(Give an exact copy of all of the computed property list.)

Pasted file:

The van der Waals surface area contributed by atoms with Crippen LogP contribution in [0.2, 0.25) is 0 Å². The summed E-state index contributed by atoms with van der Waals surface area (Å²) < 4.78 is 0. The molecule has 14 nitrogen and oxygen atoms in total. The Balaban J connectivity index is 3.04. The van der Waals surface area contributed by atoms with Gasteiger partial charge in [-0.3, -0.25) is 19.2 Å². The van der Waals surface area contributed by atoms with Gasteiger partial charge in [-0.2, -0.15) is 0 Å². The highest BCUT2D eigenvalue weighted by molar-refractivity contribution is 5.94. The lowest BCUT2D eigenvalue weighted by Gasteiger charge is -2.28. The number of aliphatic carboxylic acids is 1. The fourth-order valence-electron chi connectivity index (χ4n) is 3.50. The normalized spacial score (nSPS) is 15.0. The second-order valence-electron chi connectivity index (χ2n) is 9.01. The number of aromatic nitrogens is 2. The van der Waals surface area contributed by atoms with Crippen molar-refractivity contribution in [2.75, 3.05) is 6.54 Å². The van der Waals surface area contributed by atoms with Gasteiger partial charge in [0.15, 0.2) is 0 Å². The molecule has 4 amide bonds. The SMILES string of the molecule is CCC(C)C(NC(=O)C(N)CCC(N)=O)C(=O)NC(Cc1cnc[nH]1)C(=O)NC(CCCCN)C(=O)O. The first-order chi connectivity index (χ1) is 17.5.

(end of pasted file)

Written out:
The van der Waals surface area contributed by atoms with Crippen LogP contribution in [0.2, 0.25) is 0 Å². The summed E-state index contributed by atoms with van der Waals surface area (Å²) < 4.78 is 0. The molecule has 14 nitrogen and oxygen atoms in total. The Balaban J connectivity index is 3.04. The van der Waals surface area contributed by atoms with Gasteiger partial charge in [-0.3, -0.25) is 19.2 Å². The van der Waals surface area contributed by atoms with Gasteiger partial charge in [-0.2, -0.15) is 0 Å². The highest BCUT2D eigenvalue weighted by molar-refractivity contribution is 5.94. The lowest BCUT2D eigenvalue weighted by Gasteiger charge is -2.28. The number of aliphatic carboxylic acids is 1. The fourth-order valence-electron chi connectivity index (χ4n) is 3.50. The normalized spacial score (nSPS) is 15.0. The second-order valence-electron chi connectivity index (χ2n) is 9.01. The number of aromatic nitrogens is 2. The van der Waals surface area contributed by atoms with Crippen molar-refractivity contribution in [2.75, 3.05) is 6.54 Å². The van der Waals surface area contributed by atoms with Gasteiger partial charge in [0.15, 0.2) is 0 Å². The molecule has 4 amide bonds. The SMILES string of the molecule is CCC(C)C(NC(=O)C(N)CCC(N)=O)C(=O)NC(Cc1cnc[nH]1)C(=O)NC(CCCCN)C(=O)O. The first-order chi connectivity index (χ1) is 17.5.